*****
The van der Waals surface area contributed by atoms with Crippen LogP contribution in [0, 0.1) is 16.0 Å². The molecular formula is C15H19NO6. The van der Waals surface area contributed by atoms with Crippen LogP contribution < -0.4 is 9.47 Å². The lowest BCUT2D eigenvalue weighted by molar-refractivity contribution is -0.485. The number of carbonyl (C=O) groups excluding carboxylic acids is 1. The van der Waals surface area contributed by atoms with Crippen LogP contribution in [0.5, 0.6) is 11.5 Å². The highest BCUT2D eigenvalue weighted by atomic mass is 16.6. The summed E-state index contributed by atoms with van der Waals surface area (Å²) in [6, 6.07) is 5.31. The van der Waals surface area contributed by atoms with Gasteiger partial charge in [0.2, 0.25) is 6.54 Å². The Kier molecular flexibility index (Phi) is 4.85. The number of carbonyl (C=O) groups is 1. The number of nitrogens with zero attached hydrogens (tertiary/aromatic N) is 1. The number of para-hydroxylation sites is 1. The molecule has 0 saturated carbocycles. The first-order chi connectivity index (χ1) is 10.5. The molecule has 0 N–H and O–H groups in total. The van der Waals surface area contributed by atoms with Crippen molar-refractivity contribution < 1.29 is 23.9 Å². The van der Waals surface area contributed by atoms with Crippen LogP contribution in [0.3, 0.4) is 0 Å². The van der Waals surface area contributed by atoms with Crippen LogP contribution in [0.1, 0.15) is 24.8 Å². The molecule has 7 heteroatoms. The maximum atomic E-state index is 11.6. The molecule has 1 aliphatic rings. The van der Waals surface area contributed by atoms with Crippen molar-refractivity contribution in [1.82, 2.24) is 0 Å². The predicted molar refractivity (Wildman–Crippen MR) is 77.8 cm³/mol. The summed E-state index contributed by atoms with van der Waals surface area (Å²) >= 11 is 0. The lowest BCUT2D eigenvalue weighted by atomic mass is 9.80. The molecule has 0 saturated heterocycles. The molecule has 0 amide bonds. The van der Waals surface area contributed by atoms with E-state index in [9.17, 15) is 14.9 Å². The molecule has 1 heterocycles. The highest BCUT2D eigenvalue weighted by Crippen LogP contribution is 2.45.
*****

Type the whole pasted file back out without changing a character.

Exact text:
The van der Waals surface area contributed by atoms with Crippen LogP contribution in [0, 0.1) is 16.0 Å². The molecular formula is C15H19NO6. The van der Waals surface area contributed by atoms with Crippen LogP contribution < -0.4 is 9.47 Å². The lowest BCUT2D eigenvalue weighted by molar-refractivity contribution is -0.485. The number of carbonyl (C=O) groups excluding carboxylic acids is 1. The van der Waals surface area contributed by atoms with Crippen LogP contribution in [0.5, 0.6) is 11.5 Å². The highest BCUT2D eigenvalue weighted by atomic mass is 16.6. The summed E-state index contributed by atoms with van der Waals surface area (Å²) in [6, 6.07) is 5.31. The van der Waals surface area contributed by atoms with Gasteiger partial charge in [0.2, 0.25) is 6.54 Å². The Kier molecular flexibility index (Phi) is 4.85. The number of carbonyl (C=O) groups is 1. The number of nitrogens with zero attached hydrogens (tertiary/aromatic N) is 1. The number of para-hydroxylation sites is 1. The molecule has 0 saturated carbocycles. The first-order chi connectivity index (χ1) is 10.5. The molecule has 0 N–H and O–H groups in total. The van der Waals surface area contributed by atoms with Crippen molar-refractivity contribution < 1.29 is 23.9 Å². The van der Waals surface area contributed by atoms with Crippen LogP contribution in [0.3, 0.4) is 0 Å². The van der Waals surface area contributed by atoms with Crippen LogP contribution in [0.1, 0.15) is 24.8 Å². The molecule has 7 heteroatoms. The maximum atomic E-state index is 11.6. The molecule has 1 aliphatic rings. The van der Waals surface area contributed by atoms with Crippen molar-refractivity contribution in [1.82, 2.24) is 0 Å². The predicted molar refractivity (Wildman–Crippen MR) is 77.8 cm³/mol. The summed E-state index contributed by atoms with van der Waals surface area (Å²) >= 11 is 0. The lowest BCUT2D eigenvalue weighted by atomic mass is 9.80. The molecule has 0 saturated heterocycles. The molecule has 0 amide bonds. The van der Waals surface area contributed by atoms with E-state index in [9.17, 15) is 14.9 Å². The molecule has 1 heterocycles. The highest BCUT2D eigenvalue weighted by Crippen LogP contribution is 2.45.